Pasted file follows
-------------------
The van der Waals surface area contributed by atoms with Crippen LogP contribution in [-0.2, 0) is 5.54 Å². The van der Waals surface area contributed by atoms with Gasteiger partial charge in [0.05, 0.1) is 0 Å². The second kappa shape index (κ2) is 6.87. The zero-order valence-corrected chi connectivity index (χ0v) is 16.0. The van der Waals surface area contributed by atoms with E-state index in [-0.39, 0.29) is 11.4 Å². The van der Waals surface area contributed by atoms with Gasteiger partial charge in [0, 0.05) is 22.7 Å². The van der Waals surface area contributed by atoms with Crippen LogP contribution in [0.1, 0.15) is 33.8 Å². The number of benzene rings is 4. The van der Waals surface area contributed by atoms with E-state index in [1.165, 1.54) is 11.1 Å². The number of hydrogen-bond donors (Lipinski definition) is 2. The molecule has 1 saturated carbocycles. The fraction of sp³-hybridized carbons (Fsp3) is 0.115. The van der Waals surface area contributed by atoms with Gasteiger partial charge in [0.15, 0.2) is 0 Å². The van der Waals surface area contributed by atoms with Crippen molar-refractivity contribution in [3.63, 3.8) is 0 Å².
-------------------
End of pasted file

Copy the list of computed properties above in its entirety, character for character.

The van der Waals surface area contributed by atoms with Crippen LogP contribution in [-0.2, 0) is 5.54 Å². The van der Waals surface area contributed by atoms with Gasteiger partial charge in [0.05, 0.1) is 0 Å². The second kappa shape index (κ2) is 6.87. The zero-order valence-corrected chi connectivity index (χ0v) is 16.0. The van der Waals surface area contributed by atoms with E-state index in [-0.39, 0.29) is 11.4 Å². The van der Waals surface area contributed by atoms with Gasteiger partial charge in [0, 0.05) is 22.7 Å². The van der Waals surface area contributed by atoms with Crippen LogP contribution in [0.1, 0.15) is 33.8 Å². The number of benzene rings is 4. The van der Waals surface area contributed by atoms with E-state index in [1.165, 1.54) is 11.1 Å². The number of hydrogen-bond donors (Lipinski definition) is 2. The molecule has 1 saturated carbocycles. The fraction of sp³-hybridized carbons (Fsp3) is 0.115. The van der Waals surface area contributed by atoms with Gasteiger partial charge in [0.15, 0.2) is 0 Å². The van der Waals surface area contributed by atoms with Crippen molar-refractivity contribution in [3.63, 3.8) is 0 Å².